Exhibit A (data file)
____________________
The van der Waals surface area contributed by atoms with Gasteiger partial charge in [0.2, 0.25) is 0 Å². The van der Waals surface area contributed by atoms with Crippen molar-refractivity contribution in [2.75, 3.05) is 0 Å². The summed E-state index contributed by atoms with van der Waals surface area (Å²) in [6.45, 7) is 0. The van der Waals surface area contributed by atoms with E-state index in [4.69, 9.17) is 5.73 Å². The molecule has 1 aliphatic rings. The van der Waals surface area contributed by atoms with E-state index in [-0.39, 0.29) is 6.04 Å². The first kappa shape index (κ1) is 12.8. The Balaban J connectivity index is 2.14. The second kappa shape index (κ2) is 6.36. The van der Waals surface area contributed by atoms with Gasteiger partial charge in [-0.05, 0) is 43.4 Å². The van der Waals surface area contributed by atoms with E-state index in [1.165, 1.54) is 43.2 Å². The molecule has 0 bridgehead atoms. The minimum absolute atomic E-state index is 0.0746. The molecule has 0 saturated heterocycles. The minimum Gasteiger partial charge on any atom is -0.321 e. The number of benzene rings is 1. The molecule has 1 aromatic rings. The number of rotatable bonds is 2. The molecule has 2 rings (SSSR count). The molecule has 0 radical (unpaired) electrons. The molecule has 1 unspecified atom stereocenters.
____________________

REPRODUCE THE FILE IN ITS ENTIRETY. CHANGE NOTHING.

The van der Waals surface area contributed by atoms with Gasteiger partial charge in [0.2, 0.25) is 0 Å². The van der Waals surface area contributed by atoms with Crippen molar-refractivity contribution in [2.75, 3.05) is 0 Å². The summed E-state index contributed by atoms with van der Waals surface area (Å²) in [6.45, 7) is 0. The van der Waals surface area contributed by atoms with E-state index in [4.69, 9.17) is 5.73 Å². The molecule has 1 aliphatic rings. The van der Waals surface area contributed by atoms with E-state index in [-0.39, 0.29) is 6.04 Å². The first kappa shape index (κ1) is 12.8. The Balaban J connectivity index is 2.14. The second kappa shape index (κ2) is 6.36. The van der Waals surface area contributed by atoms with Gasteiger partial charge in [-0.05, 0) is 43.4 Å². The van der Waals surface area contributed by atoms with E-state index in [1.165, 1.54) is 43.2 Å². The molecule has 0 bridgehead atoms. The minimum absolute atomic E-state index is 0.0746. The molecule has 0 saturated heterocycles. The minimum Gasteiger partial charge on any atom is -0.321 e. The number of benzene rings is 1. The molecule has 1 aromatic rings. The number of rotatable bonds is 2. The molecule has 2 rings (SSSR count). The molecule has 0 radical (unpaired) electrons. The molecule has 1 unspecified atom stereocenters.